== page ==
“I was not raised in a racist home or environment,” Dylann Roof writes in the opening sentence of his presumed manifesto. “Living in the South, almost every White person has a small amount of racial awareness, simply beause (sic) of the numbers of negroes in this part of the country. But it is a superficial awareness.”

I use the word “presumed” not because I think Roof incapable of these sentiments. No, what makes me suspicious is the manifesto’s style, syntax and vocabulary.

I have taught writing at every level. Most college students don’t write this well. This is better written, for instance, than Obama’s essay at the same age, “Breaking the War Mentality.”

The failure to correct the spelling of “beause” further suggests that its author did not spend much time reviewing the draft. If a drug-addled, ninth-grade dropout wrote this in one sitting, he is something of a prodigy.

Roof’s stepmother and friends all insist he is “smart.” He may be. If so, there will be other writing samples. And until those are compared to the manifesto, it would pay to be cautious.

Dissecting the manifesto’s style is more than an academic exercise. Roof’s life may hang on its authenticity. “These writings will likely make it difficult to prove insanity,” Jane Moriarty, an authority on insanity pleas, told the Washington Post.

If Roof did not write this himself, he might have an older, better educated accomplice, and that would surely be worth looking into.

As an alternative theory, if Roof did not write this himself, the real author might be trying to set him up and/or discredit the political right.

The Post describes the two anonymous computer geeks who unearthed the document as “far left.” When the Post uses that phrase, one can only imagine how desperately far left they must be.

One of the two activists goes by the name Emma Quangel. “I will not stand for another news cycle of ‘poor little boy gone wrong because of mental illness/dysfunctional family/drug use etc.,'” Quangel told the Post, “while victims like Trayvon Martin and Eric Garner are painted as thugs and criminals.”

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Given her defensive take on Martin, it strikes me as more than a little suspicious that Roof writes, “The event that truly awakened me was the Trayvon Martin case.”

Again, how many ninth-grade dropouts have ever strung the two words “truly awakened” together?

The Martin reference inspired the Huffington Post’s Terry Krepel to publish an article Monday headlined, “Did Right-Wing Media Influence Dylann Roof?”

In the article, Krepel quotes Roof on Martin and then asks the twisted, defamatory question, “Where have we heard before that the death of Trayvon Martin was justified and blacks are nothing but thugs and criminals?”

The answer to the first part of that phrase, Krepel insists, is here on the pages of WND. As to second part of that question – the “nothing but thugs and criminals” part – one has to wonder whether the cash-strapped HuffPo has fired all its editors – and lawyers for that matter.

Yes, two years ago, WND published my book on the George Zimmerman case, “If I Had A Son.” Yes, the WND editors and I believe it is wrong to send an innocent man to prison for 30 years. Krepel slams us for so thinking.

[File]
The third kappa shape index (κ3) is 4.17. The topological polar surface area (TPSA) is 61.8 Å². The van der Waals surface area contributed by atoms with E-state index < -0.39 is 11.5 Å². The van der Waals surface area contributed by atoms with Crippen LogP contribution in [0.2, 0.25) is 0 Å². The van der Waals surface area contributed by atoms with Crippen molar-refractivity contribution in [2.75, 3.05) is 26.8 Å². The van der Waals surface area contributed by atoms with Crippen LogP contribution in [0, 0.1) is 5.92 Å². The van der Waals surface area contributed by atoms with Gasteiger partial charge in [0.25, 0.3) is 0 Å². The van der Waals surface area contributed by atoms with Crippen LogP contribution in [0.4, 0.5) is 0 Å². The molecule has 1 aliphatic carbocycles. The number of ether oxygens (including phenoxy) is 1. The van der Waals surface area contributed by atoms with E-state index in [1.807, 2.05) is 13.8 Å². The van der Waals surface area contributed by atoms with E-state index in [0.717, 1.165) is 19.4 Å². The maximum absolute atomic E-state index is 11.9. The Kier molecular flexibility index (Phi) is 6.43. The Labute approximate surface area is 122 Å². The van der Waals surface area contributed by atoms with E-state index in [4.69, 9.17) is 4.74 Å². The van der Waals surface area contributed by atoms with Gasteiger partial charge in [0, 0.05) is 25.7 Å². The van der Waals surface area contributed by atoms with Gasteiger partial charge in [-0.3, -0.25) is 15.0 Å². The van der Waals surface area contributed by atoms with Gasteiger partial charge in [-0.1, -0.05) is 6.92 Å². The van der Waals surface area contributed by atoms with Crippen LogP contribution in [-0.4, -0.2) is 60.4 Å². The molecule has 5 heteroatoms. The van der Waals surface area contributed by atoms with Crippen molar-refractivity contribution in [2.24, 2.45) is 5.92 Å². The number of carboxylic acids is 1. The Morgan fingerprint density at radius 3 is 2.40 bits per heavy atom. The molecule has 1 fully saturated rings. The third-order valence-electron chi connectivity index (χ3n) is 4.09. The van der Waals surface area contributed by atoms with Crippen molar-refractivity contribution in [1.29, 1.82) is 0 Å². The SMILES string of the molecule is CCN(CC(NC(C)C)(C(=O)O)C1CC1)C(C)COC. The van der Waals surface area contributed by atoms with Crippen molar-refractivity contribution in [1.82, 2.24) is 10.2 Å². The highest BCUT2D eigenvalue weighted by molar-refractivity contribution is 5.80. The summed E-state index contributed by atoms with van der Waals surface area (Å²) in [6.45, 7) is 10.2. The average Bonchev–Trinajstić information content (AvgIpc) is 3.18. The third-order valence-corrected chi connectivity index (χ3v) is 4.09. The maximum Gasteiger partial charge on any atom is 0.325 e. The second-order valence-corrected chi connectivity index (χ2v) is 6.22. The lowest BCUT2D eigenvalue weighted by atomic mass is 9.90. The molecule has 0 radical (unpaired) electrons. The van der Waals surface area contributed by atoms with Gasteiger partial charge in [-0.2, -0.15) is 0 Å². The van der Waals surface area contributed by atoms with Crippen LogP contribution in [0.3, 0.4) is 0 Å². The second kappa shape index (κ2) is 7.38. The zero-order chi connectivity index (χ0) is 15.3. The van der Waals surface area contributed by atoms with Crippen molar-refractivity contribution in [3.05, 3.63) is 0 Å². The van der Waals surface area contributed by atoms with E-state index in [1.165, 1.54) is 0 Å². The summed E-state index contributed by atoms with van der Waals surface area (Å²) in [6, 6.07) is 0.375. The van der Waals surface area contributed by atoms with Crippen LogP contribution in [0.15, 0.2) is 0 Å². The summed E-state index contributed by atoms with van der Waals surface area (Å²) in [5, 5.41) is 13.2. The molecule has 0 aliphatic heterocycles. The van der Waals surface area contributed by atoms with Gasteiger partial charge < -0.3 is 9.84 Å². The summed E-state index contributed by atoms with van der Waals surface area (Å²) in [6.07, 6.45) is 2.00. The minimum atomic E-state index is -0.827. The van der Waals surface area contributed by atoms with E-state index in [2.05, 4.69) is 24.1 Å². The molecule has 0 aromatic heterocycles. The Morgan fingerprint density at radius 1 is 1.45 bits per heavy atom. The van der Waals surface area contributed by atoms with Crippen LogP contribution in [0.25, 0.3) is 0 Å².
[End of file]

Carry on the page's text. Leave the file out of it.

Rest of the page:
The paragraph of the manifesto that begins with the Martin reference continues with this perfectly grammatical declaration: “The first website I came to was the Council of Conservative Citizens. There were pages upon pages of these brutal black on White murders. I was in disbelief.”

Not surprisingly, this inspired headlines like, “Council of Conservative Citizens Promotes White Primacy, and G.O.P. Ties” in the New York Times. As it happens, the co-author of this article, Lizette Alvarez, was the first to designate Zimmerman a “white Hispanic.”

One irony of this whole affair is that Roof and Trayvon Martin were, in fact, both “poor little boys gone wrong,” each having suffered from nearly identical family dysfunction.

Both watched their parents split when they were about 3 years old, and both suffered a further fracture in their lives at age 15 when their fathers left their stepmothers.

In “If I Had A Son,” I observed the following, “When Tracy [Martin] left [stepmother] Alicia for Brandy Green, Trayvon was 15, that was the time when Trayvon began to wander off track and there was no one readily available to redirect him.”

Alicia thought of herself as Trayvon’s rock, and suddenly that rock was pulled out from under him. That is when Martin began his unfortunate but undeniable turn to drugs, guns, fighting and even burglary.

The British Daily Mail says the following about Roof: “When the divorce was finalized in 2009, Dylann’s last chance of a stable family life disappeared.”

The Daily Mail continues, “The files show that [stepmother] Paige was the closest thing Dylann ever had to a mother until Franklin’s alleged abusive behavior removed her from his life.” Dylann was 15 at the time.

At 17, Martin had obviously not strayed as far off course as Roof did at 21. That much said, to insist Martin was the innocent victim of a racist thug, as the left continues to do, is to provide fodder for the Dylann Roofs of the world.

Had Zimmerman not shot Martin, it is likely that Martin would be in prison today. Until the media begin to speak honestly about race and about the societal consequences of family breakdown, we can expect to see a lot more Trayvon Martins and, unfortunately, a few more Dylann Roofs as well.

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